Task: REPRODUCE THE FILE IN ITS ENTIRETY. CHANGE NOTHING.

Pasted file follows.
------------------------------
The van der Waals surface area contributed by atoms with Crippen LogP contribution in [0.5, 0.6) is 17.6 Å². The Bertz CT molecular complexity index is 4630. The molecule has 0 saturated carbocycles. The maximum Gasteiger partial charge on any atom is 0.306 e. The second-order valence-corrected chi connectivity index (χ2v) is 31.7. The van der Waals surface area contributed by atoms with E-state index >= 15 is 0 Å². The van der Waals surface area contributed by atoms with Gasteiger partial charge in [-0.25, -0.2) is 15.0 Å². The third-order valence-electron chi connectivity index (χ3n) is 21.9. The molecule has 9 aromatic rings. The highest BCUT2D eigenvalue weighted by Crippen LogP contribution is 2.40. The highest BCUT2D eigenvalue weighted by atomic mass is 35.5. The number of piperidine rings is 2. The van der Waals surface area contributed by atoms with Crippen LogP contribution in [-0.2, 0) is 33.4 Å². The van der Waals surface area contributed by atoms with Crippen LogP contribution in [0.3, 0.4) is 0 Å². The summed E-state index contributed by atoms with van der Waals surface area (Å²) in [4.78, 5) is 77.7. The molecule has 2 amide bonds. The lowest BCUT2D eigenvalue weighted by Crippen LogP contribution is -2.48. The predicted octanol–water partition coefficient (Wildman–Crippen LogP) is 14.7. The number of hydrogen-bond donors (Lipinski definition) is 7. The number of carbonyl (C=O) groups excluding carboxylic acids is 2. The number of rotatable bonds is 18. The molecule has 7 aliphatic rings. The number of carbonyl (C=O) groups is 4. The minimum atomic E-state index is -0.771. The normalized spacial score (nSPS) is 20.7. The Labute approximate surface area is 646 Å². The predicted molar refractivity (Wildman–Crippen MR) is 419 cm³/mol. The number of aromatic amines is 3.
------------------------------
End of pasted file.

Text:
The van der Waals surface area contributed by atoms with Crippen LogP contribution in [0.5, 0.6) is 17.6 Å². The Bertz CT molecular complexity index is 4630. The molecule has 0 saturated carbocycles. The maximum Gasteiger partial charge on any atom is 0.306 e. The second-order valence-corrected chi connectivity index (χ2v) is 31.7. The van der Waals surface area contributed by atoms with E-state index >= 15 is 0 Å². The van der Waals surface area contributed by atoms with Gasteiger partial charge in [-0.25, -0.2) is 15.0 Å². The third-order valence-electron chi connectivity index (χ3n) is 21.9. The molecule has 9 aromatic rings. The highest BCUT2D eigenvalue weighted by Crippen LogP contribution is 2.40. The highest BCUT2D eigenvalue weighted by atomic mass is 35.5. The number of piperidine rings is 2. The van der Waals surface area contributed by atoms with Crippen LogP contribution in [-0.2, 0) is 33.4 Å². The van der Waals surface area contributed by atoms with Crippen LogP contribution in [0.3, 0.4) is 0 Å². The summed E-state index contributed by atoms with van der Waals surface area (Å²) in [4.78, 5) is 77.7. The molecule has 2 amide bonds. The lowest BCUT2D eigenvalue weighted by Crippen LogP contribution is -2.48. The predicted octanol–water partition coefficient (Wildman–Crippen LogP) is 14.7. The number of hydrogen-bond donors (Lipinski definition) is 7. The number of carbonyl (C=O) groups excluding carboxylic acids is 2. The number of rotatable bonds is 18. The molecule has 7 aliphatic rings. The number of carbonyl (C=O) groups is 4. The minimum atomic E-state index is -0.771. The normalized spacial score (nSPS) is 20.7. The Labute approximate surface area is 646 Å². The predicted molar refractivity (Wildman–Crippen MR) is 419 cm³/mol. The number of aromatic amines is 3.